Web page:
Since helping Kenny Omega capture the AEW World Championship, Don Callis has been a pivotal piece of weekly wrestling television.

As an executive vice president and occasional commentator for Impact Wrestling, ‘The Invisible Hand’ has played a crucial role in developing AEW’s working relationship with the former TNA.

Speaking with Chris Van Vliet Callis says his and Kenny’s mindsets are similar in that they don’t view the wrestling industry as a traditional business.

“I think Kenny and I have been unique in the business in the sense that we don’t tend to look at the business through the lens of corporate structure or the traditional old carny rules of pro wrestling,” Callis said. “To me, Impact, AEW, they’re just people. Kenny Omega is a God among insects. Comparing Kenny Omega to anyone else in the wrestling business is frankly ridiculous. So, we’re just different and whether we were playing this out in pro wrestling or some other industrial platform, I don’t think it wouldn’t really matter. Frankly, we’d still be successful in what we’re trying to do.”

Before assuming his executive role with Impact and joining AEW as Omega’s manager, Callis worked with New Japan Pro Wrestling as a commentator. Callis recalled his time with NJPW, noting that while many saw him as a strong announcer, he had no interest in remaining in the broadcast booth.

“People thought that I got back into the business to be a color commentator with New Japan,” Callis said. “They thought that was a great story. ‘Oh look, he’s been under the business for a long time’. New Japan was the hot promotion back then. As you recall, everyone talked about it. I had never watched the product. For all I knew, Antonio Inoki was still the champion.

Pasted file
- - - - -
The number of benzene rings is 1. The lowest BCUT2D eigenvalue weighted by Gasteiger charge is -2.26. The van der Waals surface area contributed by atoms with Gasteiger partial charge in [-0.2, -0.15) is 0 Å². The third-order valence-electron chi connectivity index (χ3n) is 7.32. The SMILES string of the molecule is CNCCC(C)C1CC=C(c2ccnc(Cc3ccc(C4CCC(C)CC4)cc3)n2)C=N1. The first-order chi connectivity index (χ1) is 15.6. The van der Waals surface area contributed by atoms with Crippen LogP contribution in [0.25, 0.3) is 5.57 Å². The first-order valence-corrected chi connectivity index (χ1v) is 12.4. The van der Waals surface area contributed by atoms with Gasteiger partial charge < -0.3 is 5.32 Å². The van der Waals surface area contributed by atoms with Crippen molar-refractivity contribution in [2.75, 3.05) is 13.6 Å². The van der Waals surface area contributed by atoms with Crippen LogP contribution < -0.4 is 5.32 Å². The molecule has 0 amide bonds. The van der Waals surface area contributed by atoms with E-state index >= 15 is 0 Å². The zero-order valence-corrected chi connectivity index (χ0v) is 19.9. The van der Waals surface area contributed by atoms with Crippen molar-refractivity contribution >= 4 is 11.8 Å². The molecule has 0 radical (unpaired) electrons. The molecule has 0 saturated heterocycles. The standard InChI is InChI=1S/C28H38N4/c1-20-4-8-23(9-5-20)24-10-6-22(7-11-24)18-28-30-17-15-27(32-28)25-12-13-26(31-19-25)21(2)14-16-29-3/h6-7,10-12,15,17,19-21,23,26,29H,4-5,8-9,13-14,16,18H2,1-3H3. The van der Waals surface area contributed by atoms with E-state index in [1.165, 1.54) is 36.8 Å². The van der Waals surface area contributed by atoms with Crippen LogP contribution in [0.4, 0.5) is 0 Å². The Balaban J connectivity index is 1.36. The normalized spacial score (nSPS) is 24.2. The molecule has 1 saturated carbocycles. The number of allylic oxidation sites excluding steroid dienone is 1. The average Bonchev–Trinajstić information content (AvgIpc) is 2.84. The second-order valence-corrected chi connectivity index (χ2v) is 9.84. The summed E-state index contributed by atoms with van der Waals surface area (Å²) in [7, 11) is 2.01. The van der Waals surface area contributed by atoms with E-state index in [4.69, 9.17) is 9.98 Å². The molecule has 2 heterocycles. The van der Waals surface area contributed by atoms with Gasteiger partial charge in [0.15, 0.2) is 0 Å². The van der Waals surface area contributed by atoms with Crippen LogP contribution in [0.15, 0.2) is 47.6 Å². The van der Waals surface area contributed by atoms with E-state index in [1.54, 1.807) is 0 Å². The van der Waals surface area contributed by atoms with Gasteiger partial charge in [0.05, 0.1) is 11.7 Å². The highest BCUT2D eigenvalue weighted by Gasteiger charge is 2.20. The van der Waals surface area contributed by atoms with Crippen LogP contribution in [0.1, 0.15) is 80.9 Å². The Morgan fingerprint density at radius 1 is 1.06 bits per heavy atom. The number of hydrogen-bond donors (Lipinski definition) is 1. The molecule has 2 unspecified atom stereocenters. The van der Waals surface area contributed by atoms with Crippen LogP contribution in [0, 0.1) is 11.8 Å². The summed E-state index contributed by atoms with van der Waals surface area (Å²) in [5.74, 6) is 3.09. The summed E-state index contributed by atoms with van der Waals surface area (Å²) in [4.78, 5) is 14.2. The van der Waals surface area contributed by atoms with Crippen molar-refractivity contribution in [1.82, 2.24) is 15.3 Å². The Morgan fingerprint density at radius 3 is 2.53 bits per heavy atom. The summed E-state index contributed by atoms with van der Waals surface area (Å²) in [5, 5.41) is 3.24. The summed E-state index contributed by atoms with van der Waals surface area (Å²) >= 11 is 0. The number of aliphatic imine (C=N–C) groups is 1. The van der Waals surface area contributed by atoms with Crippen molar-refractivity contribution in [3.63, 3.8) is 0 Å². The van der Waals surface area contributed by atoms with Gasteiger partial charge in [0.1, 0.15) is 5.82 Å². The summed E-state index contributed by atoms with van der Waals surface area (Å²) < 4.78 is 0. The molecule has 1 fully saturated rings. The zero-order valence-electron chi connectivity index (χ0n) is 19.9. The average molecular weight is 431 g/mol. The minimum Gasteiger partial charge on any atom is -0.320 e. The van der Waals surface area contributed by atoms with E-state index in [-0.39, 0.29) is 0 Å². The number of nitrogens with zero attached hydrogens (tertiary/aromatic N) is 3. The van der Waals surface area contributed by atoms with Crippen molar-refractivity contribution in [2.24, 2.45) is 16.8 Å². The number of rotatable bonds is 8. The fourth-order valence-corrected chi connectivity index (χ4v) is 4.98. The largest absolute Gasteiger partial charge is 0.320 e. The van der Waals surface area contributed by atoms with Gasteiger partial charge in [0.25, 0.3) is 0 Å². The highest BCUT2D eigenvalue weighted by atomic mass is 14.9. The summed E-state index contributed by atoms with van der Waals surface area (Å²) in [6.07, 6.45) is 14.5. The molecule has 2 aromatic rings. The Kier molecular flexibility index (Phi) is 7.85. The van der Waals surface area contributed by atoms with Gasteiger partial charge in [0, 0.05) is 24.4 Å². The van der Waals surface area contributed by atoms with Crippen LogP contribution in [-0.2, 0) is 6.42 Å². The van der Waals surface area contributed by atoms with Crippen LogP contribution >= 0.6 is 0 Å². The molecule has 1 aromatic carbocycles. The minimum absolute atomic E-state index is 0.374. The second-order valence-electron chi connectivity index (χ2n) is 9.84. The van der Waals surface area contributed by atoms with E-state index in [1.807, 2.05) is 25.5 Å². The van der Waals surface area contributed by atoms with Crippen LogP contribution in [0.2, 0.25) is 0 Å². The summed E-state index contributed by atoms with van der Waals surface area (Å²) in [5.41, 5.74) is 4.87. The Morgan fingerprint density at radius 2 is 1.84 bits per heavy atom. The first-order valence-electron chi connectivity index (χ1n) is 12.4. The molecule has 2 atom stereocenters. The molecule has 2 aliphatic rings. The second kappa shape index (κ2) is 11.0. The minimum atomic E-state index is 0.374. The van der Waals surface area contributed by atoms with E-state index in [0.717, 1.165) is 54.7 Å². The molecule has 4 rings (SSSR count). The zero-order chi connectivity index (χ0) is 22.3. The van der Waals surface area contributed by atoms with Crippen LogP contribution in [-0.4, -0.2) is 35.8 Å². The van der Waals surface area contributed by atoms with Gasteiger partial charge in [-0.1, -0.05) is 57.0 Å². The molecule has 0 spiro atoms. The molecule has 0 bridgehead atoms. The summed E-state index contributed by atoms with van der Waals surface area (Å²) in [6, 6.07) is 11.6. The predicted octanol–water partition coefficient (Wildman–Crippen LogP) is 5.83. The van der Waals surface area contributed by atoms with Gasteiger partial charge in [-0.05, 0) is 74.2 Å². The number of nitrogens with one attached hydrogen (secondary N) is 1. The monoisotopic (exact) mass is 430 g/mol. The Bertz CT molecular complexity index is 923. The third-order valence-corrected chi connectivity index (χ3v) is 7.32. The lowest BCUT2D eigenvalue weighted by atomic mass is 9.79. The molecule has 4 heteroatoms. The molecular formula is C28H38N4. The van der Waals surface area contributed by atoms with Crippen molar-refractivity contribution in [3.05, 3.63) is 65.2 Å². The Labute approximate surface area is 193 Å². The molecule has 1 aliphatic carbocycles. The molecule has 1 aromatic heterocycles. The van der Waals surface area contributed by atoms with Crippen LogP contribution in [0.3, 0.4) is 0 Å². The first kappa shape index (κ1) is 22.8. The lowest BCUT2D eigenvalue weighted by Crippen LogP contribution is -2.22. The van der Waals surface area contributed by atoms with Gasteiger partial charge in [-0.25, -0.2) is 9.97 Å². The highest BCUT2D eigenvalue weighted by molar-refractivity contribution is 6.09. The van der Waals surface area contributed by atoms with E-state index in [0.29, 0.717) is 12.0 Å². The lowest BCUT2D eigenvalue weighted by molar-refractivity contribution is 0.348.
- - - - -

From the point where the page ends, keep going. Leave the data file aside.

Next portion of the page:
“I had not paid any attention. Didn’t know any of the names, any of the talent. Within two months, many people thought I was the top color commentator in wrestling. People thought I was very happy about that. I really didn’t care. I didn’t get back in the business to be a commentator on a wrestling show. It was, ‘Okay, this is a company that’s growing exponentially internationally. I need to look after Kenny’s interest and if it fits the overall plan. So, what we had with New Japan was the correct platform. What we needed was a plan to execute.”

That plan began at Wrestle Kingdom 12, when Callis orchestrated the very match that Tony Khan said inspired the creation of AEW.

“So, I called my best friend in the wrestling business of 30 years, Chris Jericho, and asked him if he would break every rule he had about never working anywhere other than for Vince McMahon. I asked him if he would break that rule to wrestle someone who was my family,” Callis said. “Yes, I pitted my best friend against a family member, if you want to call it that. Thinking way outside the box and then, being able to convince Chris of that and to be able to work to facilitate that match. What we had was the correct platform, which was the Tokyo Dome. Then, we got to show people things can change and look at what just happened. New Japan Pro Wrestling made millions of dollars off that match.

“You will never hear a thank you or an acknowledgment of what I did for them and people say, ‘You must be upset.’ I say, ‘I’m not upset at all because I didn’t do it for them. I did it for Kenny and I helped Chris as well and for everyone in the wrestling business, who got raises. Because of AEW, because of Chris Jericho going to AEW.’

“Chris Jericho probably becomes a bigger rock star than he already is. The reality is I think the thank you’s are actually owed to Kenny and me by the universe that follows pro wrestling. Not by a particular company that made money. That’s small thinking.”

While Omega and Callis have only recently began their on-screen partnership, the duo have known each other for just about as long as The Cleaner has been alive. Callis detailed his first experience meeting Omega, saying he knew from the jump that the young Kenny wanted to be a pro wrestler.

“Kenny’s uncle was a guy named The Golden Sheik. He was a wrestler in Winnipeg, Manitoba. He was my trainer,” Callis said. “After he had trained me, he was my manager and he introduced me to his nephew, who was a cute little 10-year-old kid. The nephew kind of attached himself to us. He followed us around and wanted to be a wrestler.

“The Sheik looked after me very much in a way that is not typical in the wrestling business. I tried to mentor Kenny in various areas of his life, including his pro wrestling career. I’ve been there for him and he’s been there for me ever since after The Sheik died in ’07. Really, what we had was each other.”

If you use any quotes from this article, please credit Chris Van Vliet with an h/t to Wrestling Inc. for the transcription.

Mehdy Labriny contributed to this article.